In a Forbes survey in 2013, the unhappiest job was found to be associate (salaried, non-partner) attorney in a large law firm.
You might plan to work really hard for a big firm only until the debts are paid off and then cut back. Some do that successfully. But many shackle themselves with expensive obligations and must keep working hard.
Even if you’re willing to take a lower-paying government, corporate or non-profit legal job, one will probably not be available straight out of law school. Those employers tend to cherry pick lawyers who distinguish themselves elsewhere. (That’s why people compete fiercely to become judges.) Many lawyers would like to make that jump but can’t even find the opportunity despite being willing to take a big pay cut.
Going straight into solo practice after law school isn’t really an option. You have to get hired. Law school does not train you to practice law.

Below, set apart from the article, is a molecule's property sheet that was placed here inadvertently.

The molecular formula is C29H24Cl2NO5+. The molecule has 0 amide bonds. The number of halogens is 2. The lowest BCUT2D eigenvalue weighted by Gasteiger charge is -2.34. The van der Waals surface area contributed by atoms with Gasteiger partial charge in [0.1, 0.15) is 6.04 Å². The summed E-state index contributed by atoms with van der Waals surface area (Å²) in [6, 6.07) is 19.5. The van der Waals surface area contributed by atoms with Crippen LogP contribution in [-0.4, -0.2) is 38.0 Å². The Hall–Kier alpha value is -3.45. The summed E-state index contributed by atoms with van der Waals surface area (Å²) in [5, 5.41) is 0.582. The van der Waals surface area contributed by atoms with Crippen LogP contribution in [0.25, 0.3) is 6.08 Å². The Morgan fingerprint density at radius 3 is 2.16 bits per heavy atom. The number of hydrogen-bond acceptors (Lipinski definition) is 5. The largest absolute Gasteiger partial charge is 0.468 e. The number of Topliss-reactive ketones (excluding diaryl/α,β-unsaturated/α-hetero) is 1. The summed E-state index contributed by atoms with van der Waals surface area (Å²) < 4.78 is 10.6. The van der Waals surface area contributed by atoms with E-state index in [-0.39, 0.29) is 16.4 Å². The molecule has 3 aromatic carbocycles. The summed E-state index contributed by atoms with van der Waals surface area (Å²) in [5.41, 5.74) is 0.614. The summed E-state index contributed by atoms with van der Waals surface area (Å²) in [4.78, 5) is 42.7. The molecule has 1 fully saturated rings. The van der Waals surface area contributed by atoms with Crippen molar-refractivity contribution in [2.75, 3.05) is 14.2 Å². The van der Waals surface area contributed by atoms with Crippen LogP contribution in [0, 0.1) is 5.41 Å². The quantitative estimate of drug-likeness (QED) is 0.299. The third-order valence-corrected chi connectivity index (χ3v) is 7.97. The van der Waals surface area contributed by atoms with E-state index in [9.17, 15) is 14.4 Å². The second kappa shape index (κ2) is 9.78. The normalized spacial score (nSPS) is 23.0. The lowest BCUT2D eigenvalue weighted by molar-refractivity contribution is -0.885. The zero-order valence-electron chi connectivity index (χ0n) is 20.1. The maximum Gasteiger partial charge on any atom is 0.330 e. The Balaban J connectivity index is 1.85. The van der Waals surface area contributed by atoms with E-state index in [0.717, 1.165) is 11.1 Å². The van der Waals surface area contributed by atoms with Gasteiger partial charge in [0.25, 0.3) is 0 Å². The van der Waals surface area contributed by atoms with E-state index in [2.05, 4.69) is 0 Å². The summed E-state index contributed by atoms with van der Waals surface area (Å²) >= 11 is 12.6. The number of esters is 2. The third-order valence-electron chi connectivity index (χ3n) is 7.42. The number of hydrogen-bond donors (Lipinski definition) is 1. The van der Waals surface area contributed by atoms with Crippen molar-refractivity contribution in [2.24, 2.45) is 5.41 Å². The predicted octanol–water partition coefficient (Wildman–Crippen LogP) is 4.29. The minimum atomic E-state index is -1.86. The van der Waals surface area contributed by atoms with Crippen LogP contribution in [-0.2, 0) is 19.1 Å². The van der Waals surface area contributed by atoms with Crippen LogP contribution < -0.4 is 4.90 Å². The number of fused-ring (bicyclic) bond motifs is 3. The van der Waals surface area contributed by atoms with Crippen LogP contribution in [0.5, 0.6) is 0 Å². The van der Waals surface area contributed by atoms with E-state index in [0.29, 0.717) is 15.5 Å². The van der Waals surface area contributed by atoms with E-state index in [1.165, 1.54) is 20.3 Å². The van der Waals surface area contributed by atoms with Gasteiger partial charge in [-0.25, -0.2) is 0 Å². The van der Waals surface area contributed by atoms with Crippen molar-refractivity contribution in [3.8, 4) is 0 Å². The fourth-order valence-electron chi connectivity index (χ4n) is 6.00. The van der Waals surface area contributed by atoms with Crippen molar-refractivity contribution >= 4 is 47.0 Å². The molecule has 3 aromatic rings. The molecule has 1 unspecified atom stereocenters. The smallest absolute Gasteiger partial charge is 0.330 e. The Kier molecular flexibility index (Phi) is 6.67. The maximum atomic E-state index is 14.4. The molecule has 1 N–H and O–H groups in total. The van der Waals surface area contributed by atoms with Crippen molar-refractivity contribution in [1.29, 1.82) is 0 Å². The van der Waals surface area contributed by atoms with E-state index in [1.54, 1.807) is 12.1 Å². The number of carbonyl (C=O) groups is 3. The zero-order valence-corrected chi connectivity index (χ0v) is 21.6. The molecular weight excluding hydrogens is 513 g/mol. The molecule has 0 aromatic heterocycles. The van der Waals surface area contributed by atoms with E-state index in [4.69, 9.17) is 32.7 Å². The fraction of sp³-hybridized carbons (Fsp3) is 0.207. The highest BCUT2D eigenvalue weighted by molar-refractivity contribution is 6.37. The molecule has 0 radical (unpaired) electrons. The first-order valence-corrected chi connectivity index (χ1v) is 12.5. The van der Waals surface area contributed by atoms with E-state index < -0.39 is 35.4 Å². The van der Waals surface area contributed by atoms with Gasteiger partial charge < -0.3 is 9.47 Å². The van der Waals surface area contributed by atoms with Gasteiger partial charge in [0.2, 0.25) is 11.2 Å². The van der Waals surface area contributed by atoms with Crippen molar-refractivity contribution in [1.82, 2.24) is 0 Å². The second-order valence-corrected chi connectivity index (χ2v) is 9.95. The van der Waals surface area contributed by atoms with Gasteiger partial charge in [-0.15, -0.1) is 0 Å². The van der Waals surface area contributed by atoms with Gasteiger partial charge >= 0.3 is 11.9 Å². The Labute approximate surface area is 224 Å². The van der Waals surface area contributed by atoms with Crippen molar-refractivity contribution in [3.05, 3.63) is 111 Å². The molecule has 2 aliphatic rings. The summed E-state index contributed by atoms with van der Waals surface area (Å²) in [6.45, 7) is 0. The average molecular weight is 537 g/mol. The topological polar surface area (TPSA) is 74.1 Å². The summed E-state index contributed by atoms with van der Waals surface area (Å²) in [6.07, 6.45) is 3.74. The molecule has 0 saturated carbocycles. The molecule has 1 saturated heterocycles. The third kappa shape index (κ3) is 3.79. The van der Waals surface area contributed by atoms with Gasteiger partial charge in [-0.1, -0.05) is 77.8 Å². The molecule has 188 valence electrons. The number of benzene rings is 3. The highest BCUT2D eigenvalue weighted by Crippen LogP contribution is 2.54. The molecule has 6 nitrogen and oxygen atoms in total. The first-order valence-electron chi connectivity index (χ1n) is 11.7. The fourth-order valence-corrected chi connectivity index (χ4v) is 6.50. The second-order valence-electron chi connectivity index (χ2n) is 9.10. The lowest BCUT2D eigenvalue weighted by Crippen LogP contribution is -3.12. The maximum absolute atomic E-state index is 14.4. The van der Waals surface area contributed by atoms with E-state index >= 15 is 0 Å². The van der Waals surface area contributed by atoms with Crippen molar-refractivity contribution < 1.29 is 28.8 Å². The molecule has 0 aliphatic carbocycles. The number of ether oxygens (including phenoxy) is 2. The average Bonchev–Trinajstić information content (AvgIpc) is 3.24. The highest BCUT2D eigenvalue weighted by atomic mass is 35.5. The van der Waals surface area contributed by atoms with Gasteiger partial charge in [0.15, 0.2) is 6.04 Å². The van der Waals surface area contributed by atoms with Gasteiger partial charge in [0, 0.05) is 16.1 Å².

• Understand the economics of attending law school.
You’re looking at $100,000 to $180,000 in total cost. Run a calculation on what paying that back will be in terms of monthly payments, accounting for interest. It’s like having a mortgage without a house. That could be on top of significant undergraduate loan debt. Law-school debt could trap you in a long-hours private practice job that you end up disliking.
Consider the opportunity cost too. You will be foregoing three years of earnings and work experience.
Student loans are not dischargeable in bankruptcy with rare exception.
If you are not sure whether you want to practice law, don’t go to law school. Having a law degree for a non-legal job might provide some benefit, but that benefit almost never is worth the cost. It is unlikely that a job for which a law degree is a resume enhancer but not a requirement will pay enough more to make the cost of law school worthwhile.